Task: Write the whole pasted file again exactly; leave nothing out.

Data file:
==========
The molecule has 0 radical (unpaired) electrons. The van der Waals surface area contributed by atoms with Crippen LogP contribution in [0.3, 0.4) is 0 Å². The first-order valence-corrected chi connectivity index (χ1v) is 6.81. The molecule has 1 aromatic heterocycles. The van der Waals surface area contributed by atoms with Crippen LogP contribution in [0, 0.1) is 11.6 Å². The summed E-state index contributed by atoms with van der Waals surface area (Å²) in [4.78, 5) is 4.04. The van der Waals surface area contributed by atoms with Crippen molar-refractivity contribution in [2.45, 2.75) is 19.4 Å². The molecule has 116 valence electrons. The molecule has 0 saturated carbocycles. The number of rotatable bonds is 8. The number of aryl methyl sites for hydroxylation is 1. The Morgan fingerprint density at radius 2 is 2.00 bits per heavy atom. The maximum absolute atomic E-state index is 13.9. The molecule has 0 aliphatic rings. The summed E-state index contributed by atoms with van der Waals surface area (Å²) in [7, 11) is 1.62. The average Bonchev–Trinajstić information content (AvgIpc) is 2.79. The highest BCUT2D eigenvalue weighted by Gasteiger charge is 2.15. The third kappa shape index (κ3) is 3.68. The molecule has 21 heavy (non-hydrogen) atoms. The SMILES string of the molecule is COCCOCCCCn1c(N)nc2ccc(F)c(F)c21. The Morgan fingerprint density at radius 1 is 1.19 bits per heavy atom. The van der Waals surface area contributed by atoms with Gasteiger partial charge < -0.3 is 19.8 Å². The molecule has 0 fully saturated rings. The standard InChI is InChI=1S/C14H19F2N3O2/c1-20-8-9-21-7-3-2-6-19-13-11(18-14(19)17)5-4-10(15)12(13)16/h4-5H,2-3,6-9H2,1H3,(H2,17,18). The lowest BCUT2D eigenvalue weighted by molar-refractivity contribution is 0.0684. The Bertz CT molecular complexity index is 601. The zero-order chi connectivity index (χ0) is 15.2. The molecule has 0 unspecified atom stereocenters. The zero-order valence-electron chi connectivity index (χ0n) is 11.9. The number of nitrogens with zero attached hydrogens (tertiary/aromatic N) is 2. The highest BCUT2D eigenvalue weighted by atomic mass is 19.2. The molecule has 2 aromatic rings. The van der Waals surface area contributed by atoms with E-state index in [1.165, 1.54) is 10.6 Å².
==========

The molecule has 0 radical (unpaired) electrons. The van der Waals surface area contributed by atoms with Crippen LogP contribution in [0.3, 0.4) is 0 Å². The first-order valence-corrected chi connectivity index (χ1v) is 6.81. The molecule has 1 aromatic heterocycles. The van der Waals surface area contributed by atoms with Crippen LogP contribution in [0, 0.1) is 11.6 Å². The summed E-state index contributed by atoms with van der Waals surface area (Å²) in [4.78, 5) is 4.04. The van der Waals surface area contributed by atoms with Crippen molar-refractivity contribution in [2.45, 2.75) is 19.4 Å². The molecule has 116 valence electrons. The molecule has 0 saturated carbocycles. The number of rotatable bonds is 8. The number of aryl methyl sites for hydroxylation is 1. The Morgan fingerprint density at radius 2 is 2.00 bits per heavy atom. The maximum absolute atomic E-state index is 13.9. The molecule has 0 aliphatic rings. The summed E-state index contributed by atoms with van der Waals surface area (Å²) in [7, 11) is 1.62. The average Bonchev–Trinajstić information content (AvgIpc) is 2.79. The highest BCUT2D eigenvalue weighted by Gasteiger charge is 2.15. The third kappa shape index (κ3) is 3.68. The molecule has 21 heavy (non-hydrogen) atoms. The SMILES string of the molecule is COCCOCCCCn1c(N)nc2ccc(F)c(F)c21. The Morgan fingerprint density at radius 1 is 1.19 bits per heavy atom. The van der Waals surface area contributed by atoms with Gasteiger partial charge < -0.3 is 19.8 Å². The molecule has 0 fully saturated rings. The standard InChI is InChI=1S/C14H19F2N3O2/c1-20-8-9-21-7-3-2-6-19-13-11(18-14(19)17)5-4-10(15)12(13)16/h4-5H,2-3,6-9H2,1H3,(H2,17,18). The lowest BCUT2D eigenvalue weighted by molar-refractivity contribution is 0.0684. The Bertz CT molecular complexity index is 601. The zero-order chi connectivity index (χ0) is 15.2. The molecule has 0 unspecified atom stereocenters. The zero-order valence-electron chi connectivity index (χ0n) is 11.9. The number of nitrogens with zero attached hydrogens (tertiary/aromatic N) is 2. The highest BCUT2D eigenvalue weighted by atomic mass is 19.2. The molecule has 2 aromatic rings. The van der Waals surface area contributed by atoms with E-state index in [1.165, 1.54) is 10.6 Å².